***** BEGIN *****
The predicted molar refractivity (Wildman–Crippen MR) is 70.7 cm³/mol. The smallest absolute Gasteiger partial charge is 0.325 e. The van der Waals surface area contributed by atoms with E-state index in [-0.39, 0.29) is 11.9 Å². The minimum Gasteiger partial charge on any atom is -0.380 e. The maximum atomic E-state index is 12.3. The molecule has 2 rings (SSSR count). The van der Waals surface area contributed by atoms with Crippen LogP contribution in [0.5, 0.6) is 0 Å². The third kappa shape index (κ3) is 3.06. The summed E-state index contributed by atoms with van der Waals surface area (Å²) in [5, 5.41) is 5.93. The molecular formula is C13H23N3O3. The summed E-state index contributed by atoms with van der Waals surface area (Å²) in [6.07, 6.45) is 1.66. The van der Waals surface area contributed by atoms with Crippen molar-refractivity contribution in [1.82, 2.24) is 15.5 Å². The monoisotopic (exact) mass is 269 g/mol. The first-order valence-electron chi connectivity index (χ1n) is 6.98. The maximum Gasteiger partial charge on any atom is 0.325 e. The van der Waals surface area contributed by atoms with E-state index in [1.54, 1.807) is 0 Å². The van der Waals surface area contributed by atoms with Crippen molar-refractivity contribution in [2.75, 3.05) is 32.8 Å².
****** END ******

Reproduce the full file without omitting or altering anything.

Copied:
The predicted molar refractivity (Wildman–Crippen MR) is 70.7 cm³/mol. The smallest absolute Gasteiger partial charge is 0.325 e. The van der Waals surface area contributed by atoms with E-state index in [-0.39, 0.29) is 11.9 Å². The minimum Gasteiger partial charge on any atom is -0.380 e. The maximum atomic E-state index is 12.3. The molecule has 2 rings (SSSR count). The van der Waals surface area contributed by atoms with Crippen LogP contribution in [0.5, 0.6) is 0 Å². The third kappa shape index (κ3) is 3.06. The summed E-state index contributed by atoms with van der Waals surface area (Å²) in [5, 5.41) is 5.93. The molecular formula is C13H23N3O3. The summed E-state index contributed by atoms with van der Waals surface area (Å²) in [6.07, 6.45) is 1.66. The van der Waals surface area contributed by atoms with Crippen molar-refractivity contribution in [1.82, 2.24) is 15.5 Å². The monoisotopic (exact) mass is 269 g/mol. The first-order valence-electron chi connectivity index (χ1n) is 6.98. The maximum Gasteiger partial charge on any atom is 0.325 e. The van der Waals surface area contributed by atoms with E-state index in [1.54, 1.807) is 0 Å². The van der Waals surface area contributed by atoms with Crippen molar-refractivity contribution in [2.75, 3.05) is 32.8 Å².